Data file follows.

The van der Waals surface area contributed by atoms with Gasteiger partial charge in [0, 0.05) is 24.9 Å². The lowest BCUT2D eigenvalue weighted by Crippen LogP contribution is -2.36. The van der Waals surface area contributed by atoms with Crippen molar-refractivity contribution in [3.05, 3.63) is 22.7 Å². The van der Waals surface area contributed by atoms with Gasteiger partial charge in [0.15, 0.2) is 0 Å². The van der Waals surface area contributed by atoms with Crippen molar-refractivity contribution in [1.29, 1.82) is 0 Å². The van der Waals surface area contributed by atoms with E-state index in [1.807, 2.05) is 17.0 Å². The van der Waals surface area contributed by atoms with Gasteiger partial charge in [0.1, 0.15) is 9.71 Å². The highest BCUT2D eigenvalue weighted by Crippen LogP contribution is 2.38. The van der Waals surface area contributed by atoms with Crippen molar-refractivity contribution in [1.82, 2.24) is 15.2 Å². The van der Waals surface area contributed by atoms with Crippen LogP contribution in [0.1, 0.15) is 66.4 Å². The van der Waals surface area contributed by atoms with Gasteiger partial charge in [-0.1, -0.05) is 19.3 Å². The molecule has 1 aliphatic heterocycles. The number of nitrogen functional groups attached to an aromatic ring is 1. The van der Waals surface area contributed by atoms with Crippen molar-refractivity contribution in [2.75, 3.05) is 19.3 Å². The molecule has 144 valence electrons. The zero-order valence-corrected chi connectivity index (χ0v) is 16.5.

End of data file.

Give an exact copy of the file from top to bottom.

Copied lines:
The van der Waals surface area contributed by atoms with Gasteiger partial charge in [0, 0.05) is 24.9 Å². The lowest BCUT2D eigenvalue weighted by Crippen LogP contribution is -2.36. The van der Waals surface area contributed by atoms with Crippen molar-refractivity contribution in [3.05, 3.63) is 22.7 Å². The van der Waals surface area contributed by atoms with Gasteiger partial charge in [0.15, 0.2) is 0 Å². The van der Waals surface area contributed by atoms with Crippen molar-refractivity contribution in [1.29, 1.82) is 0 Å². The van der Waals surface area contributed by atoms with E-state index in [1.807, 2.05) is 17.0 Å². The van der Waals surface area contributed by atoms with Gasteiger partial charge in [0.1, 0.15) is 9.71 Å². The highest BCUT2D eigenvalue weighted by Crippen LogP contribution is 2.38. The van der Waals surface area contributed by atoms with Crippen molar-refractivity contribution in [1.82, 2.24) is 15.2 Å². The van der Waals surface area contributed by atoms with Crippen LogP contribution in [0.1, 0.15) is 66.4 Å². The van der Waals surface area contributed by atoms with Gasteiger partial charge in [-0.1, -0.05) is 19.3 Å². The molecule has 1 aliphatic heterocycles. The number of nitrogen functional groups attached to an aromatic ring is 1. The van der Waals surface area contributed by atoms with Crippen molar-refractivity contribution in [2.75, 3.05) is 19.3 Å². The molecule has 144 valence electrons. The zero-order valence-corrected chi connectivity index (χ0v) is 16.5.